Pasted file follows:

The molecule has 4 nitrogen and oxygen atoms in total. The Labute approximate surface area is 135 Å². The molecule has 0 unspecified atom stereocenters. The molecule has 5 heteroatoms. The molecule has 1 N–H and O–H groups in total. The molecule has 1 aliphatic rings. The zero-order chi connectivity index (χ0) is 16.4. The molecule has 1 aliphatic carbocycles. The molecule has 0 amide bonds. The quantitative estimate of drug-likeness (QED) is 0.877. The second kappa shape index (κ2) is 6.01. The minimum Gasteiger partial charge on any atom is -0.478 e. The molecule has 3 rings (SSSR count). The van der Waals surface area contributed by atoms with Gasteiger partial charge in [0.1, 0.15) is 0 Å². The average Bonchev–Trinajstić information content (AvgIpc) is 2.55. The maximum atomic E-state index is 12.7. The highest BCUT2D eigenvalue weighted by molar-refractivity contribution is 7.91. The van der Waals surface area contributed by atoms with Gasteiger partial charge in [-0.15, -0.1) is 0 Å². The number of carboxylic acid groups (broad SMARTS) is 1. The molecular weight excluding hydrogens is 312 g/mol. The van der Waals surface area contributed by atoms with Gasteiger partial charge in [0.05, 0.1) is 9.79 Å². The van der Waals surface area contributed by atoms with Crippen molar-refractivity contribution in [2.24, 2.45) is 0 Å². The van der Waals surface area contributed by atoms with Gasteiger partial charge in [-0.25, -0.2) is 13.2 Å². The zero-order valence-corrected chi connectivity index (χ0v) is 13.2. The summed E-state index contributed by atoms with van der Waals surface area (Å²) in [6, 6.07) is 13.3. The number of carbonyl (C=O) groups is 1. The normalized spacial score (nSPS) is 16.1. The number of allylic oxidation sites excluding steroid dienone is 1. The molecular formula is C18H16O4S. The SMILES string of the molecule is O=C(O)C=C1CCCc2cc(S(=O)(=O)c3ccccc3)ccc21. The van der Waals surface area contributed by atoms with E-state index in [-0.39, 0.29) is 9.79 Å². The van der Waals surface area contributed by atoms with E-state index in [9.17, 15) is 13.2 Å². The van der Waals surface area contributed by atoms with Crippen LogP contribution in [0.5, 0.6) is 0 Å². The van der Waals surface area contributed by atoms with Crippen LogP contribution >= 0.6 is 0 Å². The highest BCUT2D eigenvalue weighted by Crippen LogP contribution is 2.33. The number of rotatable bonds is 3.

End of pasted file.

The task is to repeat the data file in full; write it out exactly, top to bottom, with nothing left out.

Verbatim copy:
The molecule has 4 nitrogen and oxygen atoms in total. The Labute approximate surface area is 135 Å². The molecule has 0 unspecified atom stereocenters. The molecule has 5 heteroatoms. The molecule has 1 N–H and O–H groups in total. The molecule has 1 aliphatic rings. The zero-order chi connectivity index (χ0) is 16.4. The molecule has 1 aliphatic carbocycles. The molecule has 0 amide bonds. The quantitative estimate of drug-likeness (QED) is 0.877. The second kappa shape index (κ2) is 6.01. The minimum Gasteiger partial charge on any atom is -0.478 e. The molecule has 3 rings (SSSR count). The van der Waals surface area contributed by atoms with Gasteiger partial charge in [0.1, 0.15) is 0 Å². The average Bonchev–Trinajstić information content (AvgIpc) is 2.55. The maximum atomic E-state index is 12.7. The highest BCUT2D eigenvalue weighted by molar-refractivity contribution is 7.91. The van der Waals surface area contributed by atoms with Gasteiger partial charge in [-0.15, -0.1) is 0 Å². The number of carboxylic acid groups (broad SMARTS) is 1. The molecular weight excluding hydrogens is 312 g/mol. The van der Waals surface area contributed by atoms with Gasteiger partial charge in [0.05, 0.1) is 9.79 Å². The van der Waals surface area contributed by atoms with Crippen molar-refractivity contribution in [2.24, 2.45) is 0 Å². The van der Waals surface area contributed by atoms with Gasteiger partial charge in [-0.25, -0.2) is 13.2 Å². The zero-order valence-corrected chi connectivity index (χ0v) is 13.2. The summed E-state index contributed by atoms with van der Waals surface area (Å²) in [6, 6.07) is 13.3. The number of carbonyl (C=O) groups is 1. The normalized spacial score (nSPS) is 16.1. The number of allylic oxidation sites excluding steroid dienone is 1. The molecular formula is C18H16O4S. The SMILES string of the molecule is O=C(O)C=C1CCCc2cc(S(=O)(=O)c3ccccc3)ccc21. The van der Waals surface area contributed by atoms with E-state index in [-0.39, 0.29) is 9.79 Å². The van der Waals surface area contributed by atoms with E-state index in [9.17, 15) is 13.2 Å². The van der Waals surface area contributed by atoms with Crippen LogP contribution in [0.5, 0.6) is 0 Å². The van der Waals surface area contributed by atoms with Crippen LogP contribution >= 0.6 is 0 Å². The highest BCUT2D eigenvalue weighted by Crippen LogP contribution is 2.33. The number of rotatable bonds is 3.